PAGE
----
Liberal Democrats demand international treaty on plastics

The Liberal Democrats have demanded the Government initiate negotiations within the UN for a legally binding international treaty on plastics.

The treaty, set out at the Liberal Democrat conference in Brighton, would encompass phased reductions in the production, consumption and trade of virgin feedstock.

It would also include a financial mechanism providing aid and capacity-building assistance to developing countries.

Speaking after the debate, Tim Farron said: 

“The problem with plastics is not only on our shores. It is a problem that impacts the environment, communities and wildlife across the globe.

“The Government therefore has a duty to lead from the front and start weaning the world off plastics. But instead of leadership on the environment, all this Conservative Government offers is empty words.

“Liberal Democrats demand better. That is why we are calling for real international action to save our environment from the scourge of single-use plastics.”

Lib Dem Spokesperson for North East Derbyshire, Ross Shipman said:

“In North East Derbyshire i am sure we all have some concerns about plastics, especially given our pro fracking overlords INEOS will be using some of the extracted shale gas to produce specialised plastics which are very difficult and in some cases impossible to recycle.”

“I welcome my party’s policy as a step in the right direction to stop the demand for the products produced by the likes of INEOS.”

You can join the Liberal Democrats to fight for our environment by visiting www.libdems,


Please see the text for motion F29 ‘Plastic Pollution and UN Sustainable Development Goals’ below.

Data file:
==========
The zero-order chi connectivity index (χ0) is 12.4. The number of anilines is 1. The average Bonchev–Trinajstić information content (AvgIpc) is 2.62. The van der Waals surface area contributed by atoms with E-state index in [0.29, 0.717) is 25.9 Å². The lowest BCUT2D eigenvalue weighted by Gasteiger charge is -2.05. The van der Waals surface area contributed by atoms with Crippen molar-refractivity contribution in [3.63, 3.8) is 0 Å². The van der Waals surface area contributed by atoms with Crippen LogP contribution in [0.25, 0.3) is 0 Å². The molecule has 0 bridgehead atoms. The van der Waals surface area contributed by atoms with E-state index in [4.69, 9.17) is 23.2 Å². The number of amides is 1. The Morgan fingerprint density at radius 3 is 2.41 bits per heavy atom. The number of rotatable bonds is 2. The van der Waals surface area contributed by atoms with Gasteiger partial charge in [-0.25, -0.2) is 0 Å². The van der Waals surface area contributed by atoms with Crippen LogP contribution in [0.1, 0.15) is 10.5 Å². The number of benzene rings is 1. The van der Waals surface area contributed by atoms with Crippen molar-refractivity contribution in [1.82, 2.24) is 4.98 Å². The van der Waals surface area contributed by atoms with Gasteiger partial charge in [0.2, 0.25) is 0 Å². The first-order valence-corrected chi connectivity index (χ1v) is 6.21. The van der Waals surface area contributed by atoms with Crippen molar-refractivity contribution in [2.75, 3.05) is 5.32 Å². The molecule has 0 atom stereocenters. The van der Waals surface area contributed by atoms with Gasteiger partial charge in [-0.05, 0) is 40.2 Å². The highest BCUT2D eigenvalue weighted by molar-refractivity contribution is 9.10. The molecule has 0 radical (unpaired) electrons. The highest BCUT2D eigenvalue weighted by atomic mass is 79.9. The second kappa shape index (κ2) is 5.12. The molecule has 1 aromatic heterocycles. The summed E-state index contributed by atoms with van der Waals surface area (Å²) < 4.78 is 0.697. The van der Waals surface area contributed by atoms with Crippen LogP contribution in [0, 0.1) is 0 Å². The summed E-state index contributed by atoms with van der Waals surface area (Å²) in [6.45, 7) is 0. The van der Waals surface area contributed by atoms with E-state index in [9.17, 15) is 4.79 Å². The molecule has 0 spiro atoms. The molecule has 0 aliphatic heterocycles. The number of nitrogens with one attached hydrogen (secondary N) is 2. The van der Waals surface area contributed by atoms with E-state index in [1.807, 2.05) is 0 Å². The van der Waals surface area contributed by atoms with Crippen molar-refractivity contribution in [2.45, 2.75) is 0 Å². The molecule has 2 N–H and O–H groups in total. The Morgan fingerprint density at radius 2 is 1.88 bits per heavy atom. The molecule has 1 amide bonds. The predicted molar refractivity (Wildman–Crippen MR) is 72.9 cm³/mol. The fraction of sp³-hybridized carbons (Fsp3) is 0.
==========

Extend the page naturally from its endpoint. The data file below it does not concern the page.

1. Notes and fully supports the UN’s sustainable development goal 14 which includes targets to reduce marine pollution.
  2. Recognises that marine pollution is a global problem which requires both international co-operation and local community action to eradicate.
  3. Recognises that the use of plastic, especially single use plastic, has become a major environmental problem.
  4. Recognises that designing plastics out is the preferred option.
  5. Believes that Local Authorities should be key players in reducing plastic usage.

Conference welcomes:

  1. The UN pledge made by nearly 200 countries, including the United Kingdom, to eliminate plastic from the sea.
  2. The European Commission’s proposed ban on the most common single-use plastic items, along with other measures to reduce the amount of plastic waste reaching the oceans.
  3. The voluntary pledge by supermarkets to cut plastic packaging.
  4. The decision by supermarkets, retailers, restaurants and pubs to end the use of plastic straws.

Conference deplores the failure of the Government to respond adequately to the seriousness and urgency of this issue and therefore calls for legislation to be introduced:

  1. Banning non-recyclable single-use plastics with affordable alternatives; with a target for their complete elimination within a three-year period.
  2. Requiring all retailers and other organisations to reduce the amount of plastic and non-recyclable packaging they use, with immediate action to eliminate hard-to-recycle items such as black plastic and a three-year target to make all plastic packaging either unnecessary, re-usable or recyclable.